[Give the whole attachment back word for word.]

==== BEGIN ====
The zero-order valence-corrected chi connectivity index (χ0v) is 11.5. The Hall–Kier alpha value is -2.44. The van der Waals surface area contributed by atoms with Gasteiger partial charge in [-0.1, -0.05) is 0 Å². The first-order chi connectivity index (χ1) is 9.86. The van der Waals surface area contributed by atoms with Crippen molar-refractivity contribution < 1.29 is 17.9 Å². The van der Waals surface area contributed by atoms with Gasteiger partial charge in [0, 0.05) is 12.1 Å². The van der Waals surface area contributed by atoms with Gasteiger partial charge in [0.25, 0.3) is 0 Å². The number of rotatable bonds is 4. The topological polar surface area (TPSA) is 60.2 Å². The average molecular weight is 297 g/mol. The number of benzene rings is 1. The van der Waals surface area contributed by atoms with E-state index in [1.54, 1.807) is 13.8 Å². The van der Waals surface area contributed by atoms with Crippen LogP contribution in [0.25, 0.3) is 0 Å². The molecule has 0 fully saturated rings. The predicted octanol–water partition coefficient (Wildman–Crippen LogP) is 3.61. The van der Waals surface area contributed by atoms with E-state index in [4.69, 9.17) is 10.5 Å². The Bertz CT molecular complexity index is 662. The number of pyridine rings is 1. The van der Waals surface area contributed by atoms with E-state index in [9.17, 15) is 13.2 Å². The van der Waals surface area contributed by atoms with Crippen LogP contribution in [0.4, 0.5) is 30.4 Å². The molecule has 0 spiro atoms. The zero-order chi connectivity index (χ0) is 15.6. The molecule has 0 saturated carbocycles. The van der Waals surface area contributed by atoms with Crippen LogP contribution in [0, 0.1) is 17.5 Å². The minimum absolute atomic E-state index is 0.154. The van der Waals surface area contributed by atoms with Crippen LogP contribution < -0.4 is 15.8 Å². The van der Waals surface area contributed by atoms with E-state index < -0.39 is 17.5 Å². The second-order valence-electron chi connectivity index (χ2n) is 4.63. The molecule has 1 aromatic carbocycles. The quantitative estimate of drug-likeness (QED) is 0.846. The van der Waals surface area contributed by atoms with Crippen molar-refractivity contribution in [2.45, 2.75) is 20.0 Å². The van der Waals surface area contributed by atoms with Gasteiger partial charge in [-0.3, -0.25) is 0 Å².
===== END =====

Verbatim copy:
The zero-order valence-corrected chi connectivity index (χ0v) is 11.5. The Hall–Kier alpha value is -2.44. The van der Waals surface area contributed by atoms with Gasteiger partial charge in [-0.1, -0.05) is 0 Å². The first-order chi connectivity index (χ1) is 9.86. The van der Waals surface area contributed by atoms with Crippen molar-refractivity contribution < 1.29 is 17.9 Å². The van der Waals surface area contributed by atoms with Gasteiger partial charge in [0, 0.05) is 12.1 Å². The van der Waals surface area contributed by atoms with Gasteiger partial charge in [0.25, 0.3) is 0 Å². The number of rotatable bonds is 4. The topological polar surface area (TPSA) is 60.2 Å². The average molecular weight is 297 g/mol. The number of benzene rings is 1. The van der Waals surface area contributed by atoms with E-state index in [1.54, 1.807) is 13.8 Å². The van der Waals surface area contributed by atoms with Crippen LogP contribution in [0.25, 0.3) is 0 Å². The molecule has 0 fully saturated rings. The predicted octanol–water partition coefficient (Wildman–Crippen LogP) is 3.61. The van der Waals surface area contributed by atoms with E-state index in [4.69, 9.17) is 10.5 Å². The Bertz CT molecular complexity index is 662. The number of pyridine rings is 1. The van der Waals surface area contributed by atoms with E-state index in [9.17, 15) is 13.2 Å². The van der Waals surface area contributed by atoms with Crippen LogP contribution in [0.4, 0.5) is 30.4 Å². The molecule has 0 spiro atoms. The zero-order chi connectivity index (χ0) is 15.6. The molecule has 0 saturated carbocycles. The van der Waals surface area contributed by atoms with Crippen LogP contribution in [0, 0.1) is 17.5 Å². The minimum absolute atomic E-state index is 0.154. The van der Waals surface area contributed by atoms with Crippen LogP contribution < -0.4 is 15.8 Å². The van der Waals surface area contributed by atoms with E-state index < -0.39 is 17.5 Å². The second-order valence-electron chi connectivity index (χ2n) is 4.63. The molecule has 1 aromatic carbocycles. The quantitative estimate of drug-likeness (QED) is 0.846. The van der Waals surface area contributed by atoms with Crippen molar-refractivity contribution in [2.45, 2.75) is 20.0 Å². The van der Waals surface area contributed by atoms with Gasteiger partial charge in [-0.3, -0.25) is 0 Å².